Max Jordan

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Max Jordan interviewing Hindenburg Captain Ernst Lehmann after the airship's first arrival in the US

Max Jordan (later, Father Placid Jordan - April 4, 1895 - November 1977[1]) was a pioneering radio journalist for the NBC network in Europe in the 1930s. He later became a Benedictine monk.[2][3][4][5][6][7][8][9]

He was born around 1895 in Europe.[2][4][6] He got a PhD in Religious Philosophy.[2] He worked for William Randolph Hearst's newspapers in the 1920s.[4]

Europe, 1930s, and the war[edit]

He covered many important stories (and had many scoops) in the 1930s when the medium of radio was still relatively new. His first report for NBC was on a 1931 speech by Germany's president Paul von Hindenburg. He also reported on the first Atlantic flight of the Hindenburg in 1936,[5] the Anschluss of Austria in 1938, the text of the Munich Agreement in the same year (giving Hitler Czechoslovakia), the 1940 invasion of Paris,[2] and the 1945 surrender of Japan.[6]

He also hired Martin Agronsky in 1940 to cover the war.[6]

Horten writes that part of Jordan's success was due to his networking with the governments of Germany, Austria, and Hungary, who provided NBC 'privileged use' of their broadcasting facilities.[2]

During the war he worked on NBC's religious shows, which included prayers, bible stories, and a series about military Chaplainship, Chaplain Jim.[2]


Around 1954 he joined the Beuron Abbey in Germany[3] and became a monk, taking the name of Placid Jordan.[7] He would later argue (in print) against Gordon Zahn's assertions that the Catholic Church had not properly resisted Nazism. Specifically Jordan wrote responses to Zahn's papers regarding the Catholic Church and Nazi Germany.[8] He also wrote a letter to William F Buckley's magazine National Review that was critical of Zhan's book German Catholics and Hitler's Wars.[9]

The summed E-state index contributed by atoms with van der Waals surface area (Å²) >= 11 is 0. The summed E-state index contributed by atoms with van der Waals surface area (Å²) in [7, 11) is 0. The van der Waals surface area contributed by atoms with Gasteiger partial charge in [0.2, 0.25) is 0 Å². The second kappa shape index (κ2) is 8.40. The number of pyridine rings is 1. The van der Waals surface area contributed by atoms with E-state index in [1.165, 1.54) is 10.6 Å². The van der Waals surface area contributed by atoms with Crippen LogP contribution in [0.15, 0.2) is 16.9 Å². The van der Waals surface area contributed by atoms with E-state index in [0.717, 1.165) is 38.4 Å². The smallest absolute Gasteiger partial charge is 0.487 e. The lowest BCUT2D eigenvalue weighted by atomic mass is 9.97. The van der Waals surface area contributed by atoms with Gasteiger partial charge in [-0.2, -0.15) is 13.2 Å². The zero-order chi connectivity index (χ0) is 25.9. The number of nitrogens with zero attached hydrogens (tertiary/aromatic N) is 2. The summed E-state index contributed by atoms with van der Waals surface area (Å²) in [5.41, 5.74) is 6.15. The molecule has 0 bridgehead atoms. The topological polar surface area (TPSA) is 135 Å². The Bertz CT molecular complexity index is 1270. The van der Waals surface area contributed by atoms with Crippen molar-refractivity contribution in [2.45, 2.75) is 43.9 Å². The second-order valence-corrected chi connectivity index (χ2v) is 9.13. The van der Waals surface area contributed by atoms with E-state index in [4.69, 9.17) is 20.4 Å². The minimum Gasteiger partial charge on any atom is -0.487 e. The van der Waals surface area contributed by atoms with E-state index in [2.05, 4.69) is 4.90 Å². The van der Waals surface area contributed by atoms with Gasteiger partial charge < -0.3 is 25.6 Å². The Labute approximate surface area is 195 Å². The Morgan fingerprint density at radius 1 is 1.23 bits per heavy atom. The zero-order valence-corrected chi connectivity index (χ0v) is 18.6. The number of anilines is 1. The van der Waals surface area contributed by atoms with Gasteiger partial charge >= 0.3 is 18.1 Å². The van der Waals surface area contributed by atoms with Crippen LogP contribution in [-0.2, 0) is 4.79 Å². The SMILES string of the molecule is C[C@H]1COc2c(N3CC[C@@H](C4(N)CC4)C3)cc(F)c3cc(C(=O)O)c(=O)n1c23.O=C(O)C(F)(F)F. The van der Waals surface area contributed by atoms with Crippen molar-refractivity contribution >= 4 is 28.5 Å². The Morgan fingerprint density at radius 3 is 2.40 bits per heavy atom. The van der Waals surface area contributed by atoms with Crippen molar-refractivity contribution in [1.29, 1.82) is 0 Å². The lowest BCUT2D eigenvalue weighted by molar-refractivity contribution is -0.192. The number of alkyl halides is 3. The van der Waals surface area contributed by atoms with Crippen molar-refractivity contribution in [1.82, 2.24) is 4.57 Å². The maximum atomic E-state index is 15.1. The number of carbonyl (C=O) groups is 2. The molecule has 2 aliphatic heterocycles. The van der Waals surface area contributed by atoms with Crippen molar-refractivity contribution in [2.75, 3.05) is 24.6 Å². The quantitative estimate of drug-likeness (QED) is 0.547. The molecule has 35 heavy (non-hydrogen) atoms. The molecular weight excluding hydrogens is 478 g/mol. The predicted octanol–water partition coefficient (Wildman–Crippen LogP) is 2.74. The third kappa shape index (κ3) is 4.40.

Jordan died in 1977.[3][6]

See also[edit]

External links[edit]


  1. ^ "MAX JORDAN (1895-1977) - SSDI"
  2. ^ a b c d e f "Religion: A Job for Jordan - TIME". 1943-02-15. Retrieved 2009-11-10. 
  3. ^ a b c "Thomas Merton's Correspondence with: Jordan, Placid, Fr., O.S.B., (Max Jordan) 1895-1977". The Thomas Merton Center, Bellarmine University. Retrieved 2009-11-10. 
  4. ^ a b c Gerd Horten (2003). Radio goes to war: the cultural politics of propaganda during World War II. University of California Press. p. 30. ISBN 978-0-520-24061-2. Retrieved 2009-11-10. 
  5. ^ a b Edward D. Miller (2003). Emergency broadcasting and 1930s American radio. Temple University Press. ISBN 978-1-56639-993-7. Retrieved 2009-11-10. 
  6. ^ a b c d e Edward Bliss (1991). Now the news: the story of broadcast journalism. Columbia University Press. pp. 73, 120. ISBN 978-0-231-04403-5. Retrieved 2009-11-10. 
  7. ^ a b Billboard. Nielsen Business Media, Inc.: 4 1955-01-15  Missing or empty |title= (help)
  8. ^ a b "Gordon Zahn Papers (ZHN 131), University of Notre Dame Archives (UNDA), Notre Dame, IN 46556". University of Notre Dame. Retrieved 2009-11-10.  Finding aid, ZHN 131
  9. ^ a b "Gordon Zahn Papers (ZHN 028), University of Notre Dame Archives (UNDA), Notre Dame, IN 46556". University of Notre Dame. Retrieved 2009-11-10.  Finding aid, ZHN 028